By Barbara J. Garshman; Directed by Suzanne Karpinski
Part of the 2018 New York International Fringe Festival
Off Off Broadway, Play
Runs through 10.20.18
FringeHUB, 685 Washington Street
by Sarah Gallegos on 10.14.18
BOTTOM LINE: A dramatization of real-life accounts of soldiers struggling to fit back into U.S. society after returning from Iraq and Afghanistan.
After Burn begins with a recording of George W. Bush announcing that America would be invading Iraq to defeat Saddam Hussein. I was immediately transported back to 2003, an effect that was slightly diminished when (at least on the night I saw it) the recording played again—was this an accident or a choice? Or perhaps this is commentary on the United States' invasion of Iraq—was it an accident or a choice?
In Barbara J. Garshman’s debut play, we follow three U.S. soldiers who have returned back home after spending time in Iraq. All three soldiers, Colon (Peter Celos), Mathis (Michele Quintero) and their sergeant Graziano (Dan Soloman), are struggling with their own demons. Mathis, who joined the Army as a way to escape a dangerous home life, is now trying to follow her dreams, emboldened by her time spent as a soldier. Meanwhile, Graziano and Colon are both trying to fit back into family life. Colon is heartbroken to see how his wife and child have moved on without him, and Graziano cannot talk to his wife about a traumatic incident that happened in Iraq, which creates a rift between the two. As they rejoin civilian society, the three veterans all try to help fellow soldier Scooter Lee (Leif Steinert), who was gravely injured in Afghanistan, and his young and easily spooked wife Mandy Rose Lee (an expressive Ashley Coia) as they adjust to their new postwar life.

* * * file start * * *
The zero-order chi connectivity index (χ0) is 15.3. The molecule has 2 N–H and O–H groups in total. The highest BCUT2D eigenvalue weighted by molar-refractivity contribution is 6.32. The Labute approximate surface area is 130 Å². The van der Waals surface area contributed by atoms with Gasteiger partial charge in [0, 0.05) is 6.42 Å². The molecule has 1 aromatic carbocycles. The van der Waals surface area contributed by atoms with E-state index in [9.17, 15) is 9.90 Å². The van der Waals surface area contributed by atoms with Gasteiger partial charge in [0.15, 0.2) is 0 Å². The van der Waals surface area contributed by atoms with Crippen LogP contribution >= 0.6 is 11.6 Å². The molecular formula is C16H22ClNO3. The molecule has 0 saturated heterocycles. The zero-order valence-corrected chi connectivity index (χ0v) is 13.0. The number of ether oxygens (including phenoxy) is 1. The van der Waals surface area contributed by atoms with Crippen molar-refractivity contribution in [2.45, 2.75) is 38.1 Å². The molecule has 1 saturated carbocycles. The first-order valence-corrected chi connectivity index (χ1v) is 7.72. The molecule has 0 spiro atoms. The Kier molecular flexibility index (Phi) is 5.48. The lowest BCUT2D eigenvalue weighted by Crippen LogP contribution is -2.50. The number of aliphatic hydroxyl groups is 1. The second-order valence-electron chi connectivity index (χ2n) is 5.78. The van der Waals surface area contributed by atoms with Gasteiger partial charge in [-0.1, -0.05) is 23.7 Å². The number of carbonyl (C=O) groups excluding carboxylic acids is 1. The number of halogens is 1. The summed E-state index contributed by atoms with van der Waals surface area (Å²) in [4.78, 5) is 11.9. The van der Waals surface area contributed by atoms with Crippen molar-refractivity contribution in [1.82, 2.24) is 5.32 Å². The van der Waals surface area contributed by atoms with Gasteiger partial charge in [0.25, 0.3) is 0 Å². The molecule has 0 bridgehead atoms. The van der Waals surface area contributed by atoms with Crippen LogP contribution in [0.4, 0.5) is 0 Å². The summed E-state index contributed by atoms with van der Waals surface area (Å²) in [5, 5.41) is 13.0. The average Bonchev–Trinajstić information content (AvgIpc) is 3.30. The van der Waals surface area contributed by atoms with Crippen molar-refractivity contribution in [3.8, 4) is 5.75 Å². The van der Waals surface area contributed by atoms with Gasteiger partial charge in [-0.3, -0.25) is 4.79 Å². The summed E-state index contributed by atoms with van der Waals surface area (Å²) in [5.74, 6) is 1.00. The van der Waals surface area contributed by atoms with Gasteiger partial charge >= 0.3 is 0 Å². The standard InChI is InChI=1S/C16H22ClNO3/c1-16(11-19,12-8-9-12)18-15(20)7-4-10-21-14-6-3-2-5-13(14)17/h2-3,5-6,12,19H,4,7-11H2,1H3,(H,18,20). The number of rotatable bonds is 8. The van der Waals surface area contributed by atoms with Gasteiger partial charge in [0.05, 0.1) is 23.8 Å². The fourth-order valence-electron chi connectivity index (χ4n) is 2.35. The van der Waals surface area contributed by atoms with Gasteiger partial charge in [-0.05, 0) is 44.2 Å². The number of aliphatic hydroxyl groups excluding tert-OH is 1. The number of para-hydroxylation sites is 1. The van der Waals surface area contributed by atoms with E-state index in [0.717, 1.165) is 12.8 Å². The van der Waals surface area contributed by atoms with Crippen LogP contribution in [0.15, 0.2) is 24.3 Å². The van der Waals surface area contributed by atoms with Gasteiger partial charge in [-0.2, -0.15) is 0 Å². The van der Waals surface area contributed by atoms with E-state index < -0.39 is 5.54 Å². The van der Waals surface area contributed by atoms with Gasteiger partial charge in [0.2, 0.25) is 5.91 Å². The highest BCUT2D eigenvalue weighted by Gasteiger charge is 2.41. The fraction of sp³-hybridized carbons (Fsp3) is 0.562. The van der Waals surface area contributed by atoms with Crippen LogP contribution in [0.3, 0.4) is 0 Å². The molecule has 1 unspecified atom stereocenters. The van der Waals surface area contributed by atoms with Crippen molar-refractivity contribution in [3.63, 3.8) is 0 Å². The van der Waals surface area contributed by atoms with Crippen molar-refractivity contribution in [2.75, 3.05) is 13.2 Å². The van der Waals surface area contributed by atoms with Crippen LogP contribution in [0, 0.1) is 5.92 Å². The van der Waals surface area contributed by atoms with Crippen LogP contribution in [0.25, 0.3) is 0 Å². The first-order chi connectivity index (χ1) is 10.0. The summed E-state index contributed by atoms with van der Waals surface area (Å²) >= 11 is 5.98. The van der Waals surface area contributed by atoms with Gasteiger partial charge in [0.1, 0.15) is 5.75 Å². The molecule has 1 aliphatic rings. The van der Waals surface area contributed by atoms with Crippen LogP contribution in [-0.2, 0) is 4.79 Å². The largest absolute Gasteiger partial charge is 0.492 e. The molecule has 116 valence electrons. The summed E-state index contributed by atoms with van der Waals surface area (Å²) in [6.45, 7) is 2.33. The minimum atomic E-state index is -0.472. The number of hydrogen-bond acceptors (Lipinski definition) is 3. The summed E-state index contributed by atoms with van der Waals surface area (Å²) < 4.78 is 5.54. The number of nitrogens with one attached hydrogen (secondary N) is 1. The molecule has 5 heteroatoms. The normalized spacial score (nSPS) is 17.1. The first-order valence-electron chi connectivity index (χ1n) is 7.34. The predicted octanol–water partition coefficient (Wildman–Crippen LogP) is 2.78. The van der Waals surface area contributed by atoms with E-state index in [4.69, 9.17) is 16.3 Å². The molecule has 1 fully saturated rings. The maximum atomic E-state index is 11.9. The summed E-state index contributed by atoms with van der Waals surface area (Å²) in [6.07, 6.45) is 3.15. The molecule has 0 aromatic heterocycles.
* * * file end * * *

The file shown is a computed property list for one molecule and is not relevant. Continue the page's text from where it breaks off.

Playwright Barbara J. Garshman notes that After Burn is based on interviews she did with soldiers returning from deployment in Iraq in 2005. This makes sense, as every character has a rich and detailed backstory. However, by trying to fit all four soldiers’ stories into 70 minutes, we are not able to fully invest in each character’s struggles, which is a shame. It is great to see, in Gladys Mathis, a female veteran. I wish After Burn spent more time with her story, which is the most underdeveloped of the three.
Costume designer Magdalen Zinky, while inconsistent, successfully creates believable facial scarring on some of the soldiers. But director Suzanne Karpinski's pacing is slowed down due to clunky scene changes, which we watch the actors execute under dim blue light. After Burn may not be the slickest production at the Fringe, but it is a valiant attempt to shine a light on a group of people who have been largely forgotten or overlooked.
(After Burn plays at FringeHUB, 685 Washington Street at Charles Street, through October 20, 2018. Meet at the SILVER FringeNYC flag. The running time is 1 hour 30 minutes. Performances are Fri 10/12 at 7, Sun 10/14 at 1, Wed 10/17 at 7, Fri 10/19 at 4:45, Sat 10/20 at 9:15. There is no late seating at FringeNYC. Tickets are $22 (plus $3.69 ticketing fee), $16 (plus $3.51) for seniors, and are ONLY available online at fringenyc.org. For more information visit afterburntheplay.org.)
After Burn is by Barbara J. Garshman. Directed by Suzanne Karpinski. Lighting Design by Cate Digirolamo. Sound Design by Jessica Hart. Costume Design by Magdalen Zinky. Stage Manager is Rebecca Schafer.
The cast is Alicia Benavides, Ashley Coia, Nadine Earl Carey, Peter Celos, Fouad Farran, Maria Victori Martinez Michele Quintero, Dan Soloman, and Leif Steinert.